Since 1962 Congress has voted to raise the ceiling 75 times without a single reduction so, practically speaking, a ceiling that is raised automatically is no ceiling at all so why not dispense with the pretense of a debt “ceiling”?
The original article by Peter Schiff has been edited here for length (…) and clarity ([ ]) by munKNEE.com to provide a fast & easy read.
The reason is politics. No Congressman wants to be on the record voting for unlimited debt, yet most are willing to rail against fiscal recklessness while raising the ceiling every time it’s reached. [Frankly,] any Congressman who gives lip service to a balanced budget Amendment but votes to raise the debt ceiling is a hypocrite.
What Happens Now That the Debt Ceiling Has Not Been Raised?
No one needs constitutional help to hold the line on the debt right now but epic levels of Federal red ink and the approach of the 2018 elections have raised the stakes. Despite the new-found urgency failure to raise the ceiling…[both Republicans and Democrats argued that doing so]:
- would be tantamount to economic suicide,
- would cause the U.S. to default on outstanding debt obligations, thereby sending interest rates sharply higher across the board,
- would cripple the economy and permanently increase debt service costs,
- would precipitate a far deeper economic contraction than what we have already seen in the last few years.
If we do today what we have failed to do in the past, we very may well default on a portion of our debt. No doubt our creditors will suffer but such near term pain will lead to a quicker and healthier recovery. Out of control Federal spending will have to be dealt with now. A downgraded credit rating would make it harder for the United States to continue borrowing, and as a result should be viewed as a blessing in disguise.
A reduction in debt levels is good economics. Remember, taxpayers will have to repay with interest anything the government borrows now. The more the government borrows, the larger it grows, and the larger it grows, the weaker the economy becomes. The less money the government borrows, the more that is available for the private sector to borrow to increase production and create jobs.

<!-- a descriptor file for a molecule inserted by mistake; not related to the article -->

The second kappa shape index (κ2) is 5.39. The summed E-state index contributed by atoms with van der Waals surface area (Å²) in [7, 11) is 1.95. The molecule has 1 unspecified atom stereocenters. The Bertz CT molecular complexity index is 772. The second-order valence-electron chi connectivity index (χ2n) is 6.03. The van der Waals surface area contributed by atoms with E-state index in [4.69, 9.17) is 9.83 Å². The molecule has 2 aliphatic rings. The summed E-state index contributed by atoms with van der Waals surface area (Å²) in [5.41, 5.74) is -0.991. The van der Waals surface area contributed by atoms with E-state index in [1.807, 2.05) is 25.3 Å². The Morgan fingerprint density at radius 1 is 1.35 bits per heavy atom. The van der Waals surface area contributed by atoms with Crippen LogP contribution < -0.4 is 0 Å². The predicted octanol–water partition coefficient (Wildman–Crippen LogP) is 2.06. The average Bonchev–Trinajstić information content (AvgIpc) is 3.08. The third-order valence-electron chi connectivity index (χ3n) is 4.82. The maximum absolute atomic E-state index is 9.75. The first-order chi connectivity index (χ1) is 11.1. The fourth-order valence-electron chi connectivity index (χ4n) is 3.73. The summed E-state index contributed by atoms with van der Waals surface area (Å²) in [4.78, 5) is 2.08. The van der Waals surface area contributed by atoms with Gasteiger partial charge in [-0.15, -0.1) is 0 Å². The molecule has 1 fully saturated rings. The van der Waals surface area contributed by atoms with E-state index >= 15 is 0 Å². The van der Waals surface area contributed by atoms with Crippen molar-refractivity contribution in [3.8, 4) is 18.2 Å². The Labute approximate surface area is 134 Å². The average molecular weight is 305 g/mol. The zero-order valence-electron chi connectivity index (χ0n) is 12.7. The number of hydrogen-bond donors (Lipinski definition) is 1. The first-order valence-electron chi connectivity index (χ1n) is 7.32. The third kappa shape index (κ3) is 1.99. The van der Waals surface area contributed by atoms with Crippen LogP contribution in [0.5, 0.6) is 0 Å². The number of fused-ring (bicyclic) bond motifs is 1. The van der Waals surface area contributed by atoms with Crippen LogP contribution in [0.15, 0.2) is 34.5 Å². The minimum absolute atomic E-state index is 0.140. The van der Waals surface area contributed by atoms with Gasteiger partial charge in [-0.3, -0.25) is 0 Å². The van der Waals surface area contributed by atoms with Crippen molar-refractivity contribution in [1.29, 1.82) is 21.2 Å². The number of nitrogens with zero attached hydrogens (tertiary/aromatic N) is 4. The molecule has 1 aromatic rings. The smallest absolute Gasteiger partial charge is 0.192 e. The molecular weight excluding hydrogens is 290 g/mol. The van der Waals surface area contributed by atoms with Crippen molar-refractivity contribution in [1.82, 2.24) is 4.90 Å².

Failing to raise the debt ceiling will force Congress to:
- tell the truth to Social Security and Medicare beneficiaries who have been promised more than taxpayers can deliver,
- concede that so-called government “trust funds” are mere accounting gimmicks, and that benefits will need to be cut if the programs are to be solvent,
- tell the truth to our creditors that the U.S government has borrowed beyond the ability of its citizens to repay, and
- tell the truth to Federal employees whose salaries and benefits are unsupportable given our fiscal weakness (see these 2 articles here and here on government employee pension plans for an understanding of why such benefits are unrealistic).
Should the Debt Ceiling Be Capped At Current Levels?
Capping U.S. debt at current levels means bringing a future crisis into the present where it can be dealt with in practical terms. This is something that nobody in Washington actually wants. [Unfortunately, however,] few see the inherent absurdity in the notion that taking on more debt somehow improves the economic health and creditworthiness of the United States…
What Happens If the Debt Ceiling Is Raised In the Days to Come?
…If we raise the debt ceiling, [yet again,] we:
- postpone the crisis into an indefinite future… (but in the future the value of principal repayments and government benefits and paychecks will lose purchasing power)
- risk destroying our currency (but that…and the ebbing of a nation’s economic vitality doesn’t make for huge headlines)
Related Article From the munKNEE Vault:
The debate in Washington over when and how to increase the debt limit message is less than 100% accurate. Here are some myths about the debt ceiling and the debate about raising it: